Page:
Me, Myself, and I

Leave it to my alumni magazine (The University of Texas at Austin) to offer an insightful look into a major pet peeve of professional writers: Over-use of the word “I.”

In years of editing thousands of works of film criticism, this has been perhaps my biggest pet peeve. (And yes, I’m aware that I’m breaking that rule repeatedly in this post.) Junior critics often can’t find any other way to get a handle on a movie review, so they start by talking about, well, themselves. “I was on my way to the theater when…” “I’ve been excited to see this movie forever…” “I love Cameron Diaz…”

It’s sloppy writing, and it’s completely unengaging. Readers don’t care about you. They care about the movie. Or the laptop you’re reviewing. Or whatever else you’re writing about. But the last thing they want to hear about is what you had for lunch.

Now, linguists have shown that use of the word “I” in academic writing is correlated to students’ grades. In other words, the less you talk about yourself, the smarter you are.

Unfortunately, you can’t read the essay unless you’re a UT alumnus, but I’ve got the highlights for you below. (You can, however, buy the book from which it was excerpted, The Secret Life of Pronouns.)

Could the function words students use in their admissions essays predict their college grades? This was an appealing question for both David and me and, as it turned out, for Gary as well. To be clear, this was not a strategy to invent a new way to evaluate college essays to determine who should be admitted. Rather, we first wanted to learn if word use was related to academic performance and, if it was, whether we could influence the students to become better writers and thinkers in college.

We eventually analyzed over 50,000 essays from 25,000 students who had enrolled over a 4-year period. The results were straightforward. Word use was indeed related to students’ grades over all four years of college. The word categories most strongly related to making good grades were:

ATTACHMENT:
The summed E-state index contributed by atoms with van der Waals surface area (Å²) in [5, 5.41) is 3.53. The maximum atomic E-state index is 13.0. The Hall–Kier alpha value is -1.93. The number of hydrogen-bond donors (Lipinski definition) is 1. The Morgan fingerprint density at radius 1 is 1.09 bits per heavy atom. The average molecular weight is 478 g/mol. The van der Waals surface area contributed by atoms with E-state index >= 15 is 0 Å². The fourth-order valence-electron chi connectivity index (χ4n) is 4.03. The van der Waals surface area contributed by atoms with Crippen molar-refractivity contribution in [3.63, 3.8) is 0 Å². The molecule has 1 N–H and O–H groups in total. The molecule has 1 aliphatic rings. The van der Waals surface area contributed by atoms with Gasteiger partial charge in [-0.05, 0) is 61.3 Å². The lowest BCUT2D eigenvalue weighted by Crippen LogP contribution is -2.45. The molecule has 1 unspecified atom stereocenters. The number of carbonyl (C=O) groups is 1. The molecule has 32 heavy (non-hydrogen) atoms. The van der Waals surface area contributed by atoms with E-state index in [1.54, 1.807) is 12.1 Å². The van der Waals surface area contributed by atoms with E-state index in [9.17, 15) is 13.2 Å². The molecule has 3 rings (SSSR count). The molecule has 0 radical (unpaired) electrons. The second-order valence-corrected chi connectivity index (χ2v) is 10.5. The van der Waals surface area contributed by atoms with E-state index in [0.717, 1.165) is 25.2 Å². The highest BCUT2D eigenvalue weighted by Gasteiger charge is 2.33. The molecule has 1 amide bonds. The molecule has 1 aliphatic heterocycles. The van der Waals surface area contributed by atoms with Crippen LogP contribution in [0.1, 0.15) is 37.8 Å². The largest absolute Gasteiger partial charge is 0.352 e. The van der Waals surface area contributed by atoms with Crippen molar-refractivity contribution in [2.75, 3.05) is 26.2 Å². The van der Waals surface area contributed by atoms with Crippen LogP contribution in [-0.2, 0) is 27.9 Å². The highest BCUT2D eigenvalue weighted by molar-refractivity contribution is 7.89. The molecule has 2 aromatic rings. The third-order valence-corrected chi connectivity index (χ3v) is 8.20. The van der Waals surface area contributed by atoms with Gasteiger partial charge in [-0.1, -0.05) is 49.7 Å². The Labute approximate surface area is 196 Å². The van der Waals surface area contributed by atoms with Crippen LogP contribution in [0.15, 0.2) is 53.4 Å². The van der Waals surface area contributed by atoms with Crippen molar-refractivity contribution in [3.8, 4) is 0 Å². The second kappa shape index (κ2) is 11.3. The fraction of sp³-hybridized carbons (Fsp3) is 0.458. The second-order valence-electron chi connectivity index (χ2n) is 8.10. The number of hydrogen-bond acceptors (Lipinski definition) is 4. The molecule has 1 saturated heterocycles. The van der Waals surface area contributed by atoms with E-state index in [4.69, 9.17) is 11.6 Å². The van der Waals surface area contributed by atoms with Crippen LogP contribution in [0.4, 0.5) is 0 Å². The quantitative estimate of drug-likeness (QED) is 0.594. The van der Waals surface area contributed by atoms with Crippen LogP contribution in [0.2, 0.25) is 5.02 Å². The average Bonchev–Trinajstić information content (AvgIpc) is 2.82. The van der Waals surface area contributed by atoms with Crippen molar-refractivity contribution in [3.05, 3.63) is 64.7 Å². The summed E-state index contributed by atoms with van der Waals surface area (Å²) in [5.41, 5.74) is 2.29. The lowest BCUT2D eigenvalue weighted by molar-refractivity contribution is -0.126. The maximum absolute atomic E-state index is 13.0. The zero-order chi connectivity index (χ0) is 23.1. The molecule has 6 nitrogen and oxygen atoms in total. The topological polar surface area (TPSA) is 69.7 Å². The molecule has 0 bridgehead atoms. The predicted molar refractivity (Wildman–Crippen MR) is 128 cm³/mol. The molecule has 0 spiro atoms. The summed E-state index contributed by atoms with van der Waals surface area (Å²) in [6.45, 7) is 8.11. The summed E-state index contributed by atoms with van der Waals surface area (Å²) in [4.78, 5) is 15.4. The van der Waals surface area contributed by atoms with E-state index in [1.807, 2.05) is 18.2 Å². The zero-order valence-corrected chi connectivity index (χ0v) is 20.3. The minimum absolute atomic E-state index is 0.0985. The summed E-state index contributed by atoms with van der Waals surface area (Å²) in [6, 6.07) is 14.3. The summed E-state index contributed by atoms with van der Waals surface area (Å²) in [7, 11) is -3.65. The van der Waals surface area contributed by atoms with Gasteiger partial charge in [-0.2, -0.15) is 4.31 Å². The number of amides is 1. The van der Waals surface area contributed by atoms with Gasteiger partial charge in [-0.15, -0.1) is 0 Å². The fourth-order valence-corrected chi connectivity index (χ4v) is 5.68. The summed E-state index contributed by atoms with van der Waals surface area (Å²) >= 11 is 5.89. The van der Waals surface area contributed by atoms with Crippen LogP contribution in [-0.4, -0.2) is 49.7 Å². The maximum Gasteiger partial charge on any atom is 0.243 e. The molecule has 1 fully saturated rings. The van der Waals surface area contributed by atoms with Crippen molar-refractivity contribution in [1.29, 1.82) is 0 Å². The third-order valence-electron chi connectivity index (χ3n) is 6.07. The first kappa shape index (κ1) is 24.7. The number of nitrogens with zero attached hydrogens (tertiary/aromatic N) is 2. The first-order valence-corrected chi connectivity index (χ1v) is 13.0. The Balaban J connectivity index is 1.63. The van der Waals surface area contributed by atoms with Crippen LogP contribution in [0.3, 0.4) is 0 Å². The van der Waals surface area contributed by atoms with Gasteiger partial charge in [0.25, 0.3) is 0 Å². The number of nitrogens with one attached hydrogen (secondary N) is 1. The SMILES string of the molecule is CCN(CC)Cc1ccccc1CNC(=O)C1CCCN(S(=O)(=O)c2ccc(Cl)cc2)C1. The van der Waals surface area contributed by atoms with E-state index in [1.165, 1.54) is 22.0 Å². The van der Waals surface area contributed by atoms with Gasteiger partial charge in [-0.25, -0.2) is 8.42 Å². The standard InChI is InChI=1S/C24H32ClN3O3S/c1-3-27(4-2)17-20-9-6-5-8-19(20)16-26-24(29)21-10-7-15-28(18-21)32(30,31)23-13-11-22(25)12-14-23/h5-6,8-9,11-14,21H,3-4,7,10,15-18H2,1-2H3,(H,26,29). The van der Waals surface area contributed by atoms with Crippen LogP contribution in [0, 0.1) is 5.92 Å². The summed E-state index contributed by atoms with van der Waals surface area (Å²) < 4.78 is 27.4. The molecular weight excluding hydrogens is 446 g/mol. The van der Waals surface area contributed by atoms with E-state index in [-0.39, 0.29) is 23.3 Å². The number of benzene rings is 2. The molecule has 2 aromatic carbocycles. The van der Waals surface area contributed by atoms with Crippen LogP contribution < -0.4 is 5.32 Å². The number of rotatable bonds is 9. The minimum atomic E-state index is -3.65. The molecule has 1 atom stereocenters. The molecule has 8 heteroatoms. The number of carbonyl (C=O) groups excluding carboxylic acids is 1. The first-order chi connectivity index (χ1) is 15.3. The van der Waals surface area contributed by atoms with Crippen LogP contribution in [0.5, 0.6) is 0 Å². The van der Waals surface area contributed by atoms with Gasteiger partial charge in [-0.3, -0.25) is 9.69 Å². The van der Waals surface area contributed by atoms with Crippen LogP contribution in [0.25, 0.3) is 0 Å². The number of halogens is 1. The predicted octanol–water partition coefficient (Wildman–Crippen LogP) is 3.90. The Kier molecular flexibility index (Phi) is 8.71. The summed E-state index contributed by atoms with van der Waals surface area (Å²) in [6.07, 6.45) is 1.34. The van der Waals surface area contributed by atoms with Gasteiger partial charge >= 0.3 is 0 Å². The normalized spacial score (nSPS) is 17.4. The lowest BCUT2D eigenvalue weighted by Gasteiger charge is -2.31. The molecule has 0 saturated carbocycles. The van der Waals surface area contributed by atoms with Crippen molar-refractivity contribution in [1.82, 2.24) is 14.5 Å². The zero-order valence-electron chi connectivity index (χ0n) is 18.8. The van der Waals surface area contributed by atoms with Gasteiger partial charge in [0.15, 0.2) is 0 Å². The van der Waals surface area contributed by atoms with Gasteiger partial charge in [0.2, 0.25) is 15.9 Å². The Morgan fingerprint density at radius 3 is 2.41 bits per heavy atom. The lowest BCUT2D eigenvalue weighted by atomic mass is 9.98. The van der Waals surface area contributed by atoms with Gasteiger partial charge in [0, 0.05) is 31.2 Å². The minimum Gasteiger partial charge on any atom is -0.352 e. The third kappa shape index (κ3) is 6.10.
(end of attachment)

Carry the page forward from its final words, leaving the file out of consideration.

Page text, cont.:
• High rates of articles and concrete nouns
  • High rates of big words
  • Low rates of auxiliary and other verbs (especially present tense)
  • Low rates of personal and impersonal pronouns

These constellation of words should look familiar to you. You might recall from earlier chapters that people differ in the degree that they are categorical versus dynamic thinkers. A categorical thinker is someone who tends to focus on objects, things, and categories. The opposite end of this dimension are people who are more dynamic in their thinking. When thinking dynamically, people are describing action and changes. Often, dynamic thinkers devote much of their thinking to other people (which explains their high use of pronouns).

Great food for thought, and something to think about next time you try to start a blog post or article with “I.”

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